Institute of Information Science, Academia Sinica



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Spatiotemporal Event Forecasting in Social Media

  • LecturerProf. Chang-Tien Lu (Virginia Tech)
    Host: Ling-Jyh Chen
  • Time2017-07-07 (Fri.) 10:00 – 12:00
  • LocationAuditorium 106 at IIS new Building

Social media has become a popular data source as a surrogate for monitoring and detecting events. Analyzing social media (e.g., tweets) to reveal event information requires sophisticated techniques. Tweets are written in unstructured language and often contain typos, non-standard acronyms, and spam. In addition to the textual content, Twitter data form a heterogeneous information network where users, tweets, and hashtags have mutual relationships. These features pose technical challenges for designing event detection and forecasting methods. In this talk, I will present the design and implementation of EMBERS, a fully automated 24x7 forecasting system for significant societal events using open source data including tweets, blog posts, and news articles. I will describe the system architecture of EMBERS, individual models that leverage specific data sources, and a fusion engine that supports trading off specific evaluation criteria. I will also demonstrate the superiority of EMBERS over base rate methods and its capability to forecast significant societal happenings.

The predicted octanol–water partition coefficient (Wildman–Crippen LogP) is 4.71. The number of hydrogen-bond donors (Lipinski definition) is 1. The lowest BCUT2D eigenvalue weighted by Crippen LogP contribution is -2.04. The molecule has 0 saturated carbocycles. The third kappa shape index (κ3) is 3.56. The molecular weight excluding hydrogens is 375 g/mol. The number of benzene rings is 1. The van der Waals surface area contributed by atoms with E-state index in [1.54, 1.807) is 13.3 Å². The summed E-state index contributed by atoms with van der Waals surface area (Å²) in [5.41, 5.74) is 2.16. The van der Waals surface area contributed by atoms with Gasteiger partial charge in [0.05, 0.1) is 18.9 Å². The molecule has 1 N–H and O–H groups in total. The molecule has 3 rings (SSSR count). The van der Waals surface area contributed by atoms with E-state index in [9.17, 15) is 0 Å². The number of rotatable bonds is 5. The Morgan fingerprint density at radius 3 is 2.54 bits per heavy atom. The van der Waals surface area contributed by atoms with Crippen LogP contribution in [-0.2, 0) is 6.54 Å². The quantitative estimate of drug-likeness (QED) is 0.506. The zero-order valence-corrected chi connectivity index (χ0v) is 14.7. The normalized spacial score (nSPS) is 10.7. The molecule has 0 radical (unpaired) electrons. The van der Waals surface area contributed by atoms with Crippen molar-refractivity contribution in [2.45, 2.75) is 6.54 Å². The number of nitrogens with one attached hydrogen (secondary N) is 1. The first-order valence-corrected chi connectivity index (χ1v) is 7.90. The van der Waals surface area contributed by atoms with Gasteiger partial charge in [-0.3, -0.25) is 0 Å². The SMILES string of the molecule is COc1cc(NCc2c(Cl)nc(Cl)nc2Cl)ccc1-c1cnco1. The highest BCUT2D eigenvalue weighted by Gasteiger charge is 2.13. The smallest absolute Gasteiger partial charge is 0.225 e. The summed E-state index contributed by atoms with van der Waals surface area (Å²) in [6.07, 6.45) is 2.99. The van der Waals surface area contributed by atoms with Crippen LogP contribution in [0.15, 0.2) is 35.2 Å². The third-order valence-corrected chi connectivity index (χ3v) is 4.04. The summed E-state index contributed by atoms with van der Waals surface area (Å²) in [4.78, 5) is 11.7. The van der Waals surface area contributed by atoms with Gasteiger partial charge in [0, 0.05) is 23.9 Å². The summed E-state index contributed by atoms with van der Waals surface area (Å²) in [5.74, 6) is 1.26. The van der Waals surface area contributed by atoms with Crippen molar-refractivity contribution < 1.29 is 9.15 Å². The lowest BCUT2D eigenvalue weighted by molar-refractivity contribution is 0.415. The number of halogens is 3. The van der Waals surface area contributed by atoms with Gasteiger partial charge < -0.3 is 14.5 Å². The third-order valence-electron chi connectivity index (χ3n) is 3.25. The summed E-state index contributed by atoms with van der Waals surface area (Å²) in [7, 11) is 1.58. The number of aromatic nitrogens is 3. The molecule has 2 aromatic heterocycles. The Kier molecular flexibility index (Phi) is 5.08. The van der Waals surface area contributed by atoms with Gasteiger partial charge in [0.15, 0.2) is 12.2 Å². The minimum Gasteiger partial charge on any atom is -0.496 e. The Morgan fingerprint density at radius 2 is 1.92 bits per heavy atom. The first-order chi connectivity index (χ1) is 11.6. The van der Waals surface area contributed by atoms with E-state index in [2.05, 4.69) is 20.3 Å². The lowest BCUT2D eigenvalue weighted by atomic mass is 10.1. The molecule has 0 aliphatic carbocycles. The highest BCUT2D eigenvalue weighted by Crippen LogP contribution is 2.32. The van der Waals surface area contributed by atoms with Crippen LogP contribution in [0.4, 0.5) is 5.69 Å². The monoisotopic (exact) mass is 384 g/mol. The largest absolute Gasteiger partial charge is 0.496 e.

Chang-Tien Lu is a Professor of Computer Science and Associate Director of the Discovery Analytics Center at Virginia Tech. He received his Ph.D. from the University of Minnesota at Twin Cities. He served as Program Chair of the 18th IEEE International Conference on Tools with Artificial Intelligence in 2006 and General Chair of the 17th ACM SIGSPATIAL International Conference on Advances in Geographic Information Systems in 2009. He is serving as General Chair of the 2017 International Symposium on Spatial and Temporal Databases in Washington D.C. He also served as Secretary (2008-2011) and Vice Chair (2011-2014) of the ACM Special Interest Group on Spatial Information (ACM SIGSPATIAL). His research interests include spatial databases, data mining, urban computing, and intelligent transportation systems. He has published over 120 articles in top rated journals and conference proceedings. His research has been supported by the NSF, NIH, DoD, IARPA, VDOT, and DCDOT. He is an ACM Distinguished Scientist and Virginia Tech College of Engineering faculty fellow.